Inside a Lévy Flight Rally

We don’t comment on the analysis posted at ZeroHedge very often, as many of the contributions to the site have a very high noise to signal ratio, but we have to tip our hats to the Tyler Durdens because they’ve helped answer a question we’ve had about the internal market mechanics that are needed to drive a Lévy Flight Rally.

A Lévy flight is perhaps best described as a random walk where the otherwise random path an object takes as it moves is periodically punctuated by sudden, large movements. That’s very different from a typical random walk, also called Brownian Motion, where the variation in the magnitude of movements might be described by a normal distribution.

Going by that frame of reference, the large movements of a Lévy flight would therefore be highly unlikely, and therefore, unpredictable. Or as a mathematician might describe the bell curve associated with the distribution of a Lévy flight, they have much fatter tails than do typical normal distributions.

But then, the stock market is well known for its sheer number of improbably fat-tailed events. A good example is the recent rally that took place between 29 September 2015 and 5 October 2015. Here, we had observed in our model of how stock prices work as the transition from investors being focused on 2016-Q1 to instead be focused on 2016-Q2 (or Q3).

Alternative Futures for S&P 500, 2015-Q4, Snapshot on 14 October 2015

We could easily understand how stock prices could crash in a Lévy Flight event, as might happen when investors suddenly shift their focus from a future quarter with more positive prospects for their investments to a different future quarter with more negative prospects. All that takes is an increased demand to sell in a market environment with reluctant buyers considering a negative sentiments for the future prospects of their newly acquired holdings. But why would that sentiment suddenly reverse to power stock prices up at a much faster pace than markets rise during boom times? Especially in the absence of positive news for the market.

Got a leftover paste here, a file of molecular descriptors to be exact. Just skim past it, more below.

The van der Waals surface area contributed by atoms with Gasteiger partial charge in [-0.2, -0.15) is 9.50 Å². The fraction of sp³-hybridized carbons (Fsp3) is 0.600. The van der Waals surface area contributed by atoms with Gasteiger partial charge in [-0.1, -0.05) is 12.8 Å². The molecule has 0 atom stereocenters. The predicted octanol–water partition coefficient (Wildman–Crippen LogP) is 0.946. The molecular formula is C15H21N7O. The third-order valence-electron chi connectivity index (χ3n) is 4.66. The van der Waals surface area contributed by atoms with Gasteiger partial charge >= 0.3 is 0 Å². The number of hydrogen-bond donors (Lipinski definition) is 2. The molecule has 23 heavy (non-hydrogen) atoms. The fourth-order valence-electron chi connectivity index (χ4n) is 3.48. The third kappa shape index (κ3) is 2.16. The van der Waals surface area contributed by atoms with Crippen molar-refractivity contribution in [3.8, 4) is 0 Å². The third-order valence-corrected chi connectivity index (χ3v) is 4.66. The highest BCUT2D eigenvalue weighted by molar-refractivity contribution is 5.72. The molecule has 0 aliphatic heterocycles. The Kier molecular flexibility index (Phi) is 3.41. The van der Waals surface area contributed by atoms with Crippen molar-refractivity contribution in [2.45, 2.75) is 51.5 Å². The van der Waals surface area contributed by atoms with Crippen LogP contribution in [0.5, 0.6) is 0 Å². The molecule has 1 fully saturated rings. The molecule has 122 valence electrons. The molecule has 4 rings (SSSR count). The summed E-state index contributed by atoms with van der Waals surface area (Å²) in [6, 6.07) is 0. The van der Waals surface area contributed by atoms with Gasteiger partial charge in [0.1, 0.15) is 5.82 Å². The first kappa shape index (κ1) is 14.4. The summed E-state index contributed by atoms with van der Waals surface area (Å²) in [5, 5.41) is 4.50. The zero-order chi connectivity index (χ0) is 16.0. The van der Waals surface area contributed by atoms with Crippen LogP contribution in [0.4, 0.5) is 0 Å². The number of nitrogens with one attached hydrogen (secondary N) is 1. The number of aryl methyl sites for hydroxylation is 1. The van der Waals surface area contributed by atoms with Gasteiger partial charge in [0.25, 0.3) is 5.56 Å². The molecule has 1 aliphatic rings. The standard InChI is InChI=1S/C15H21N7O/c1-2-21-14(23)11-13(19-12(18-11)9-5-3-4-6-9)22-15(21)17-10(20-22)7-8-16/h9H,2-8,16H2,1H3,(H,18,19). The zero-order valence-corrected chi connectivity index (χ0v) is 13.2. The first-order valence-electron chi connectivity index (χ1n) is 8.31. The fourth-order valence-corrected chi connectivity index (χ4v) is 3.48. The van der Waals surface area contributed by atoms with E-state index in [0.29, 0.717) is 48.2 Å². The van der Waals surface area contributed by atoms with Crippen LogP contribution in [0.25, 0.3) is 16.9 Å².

And that’s where ZeroHedge’s analysis by actual market traders becomes invaluable. They dug into the “savage reversal” and found a rather amazing amount of short covering, where investors who had speculated too far to the negative side of the market during the Lévy Flight crash that preceded the rally were force to cover their short investments by buying up shares – especially of the stocks they were most seeking to sell short.

Most Shorted Stocks vs S&P 500 - Source: ZeroHedge

We see then that a very large short squeeze played a very large role in driving stock prices back up so quickly. Better still, in the days following the rally, the Tyler Durdens also documented which stocks were the most “hated”, as measured by the percentage of their floating shares being shorted, going into the rally.

And though our model of how stock prices work allows us to determine in advance where stock prices will go during a Lévy flight crash or rally, we’re still learning what it takes for stock prices to actually make those quantum shifts during such “fat-tailed” events.

Welcome back to the cutting edge!

One final note – in our chart showing the alternative future trajectories of stock prices above, since our model incorporates historic stock prices, its projections of future stock prices can be affected by the volatility associated with them, which we refer to as the echo effect. To account for that factor in upcoming days, we’ve simply drawn a straight line (the purple shaded region) across the period where we observe that our model’s projections are most affected by larger than typical volatility in those historic stock prices.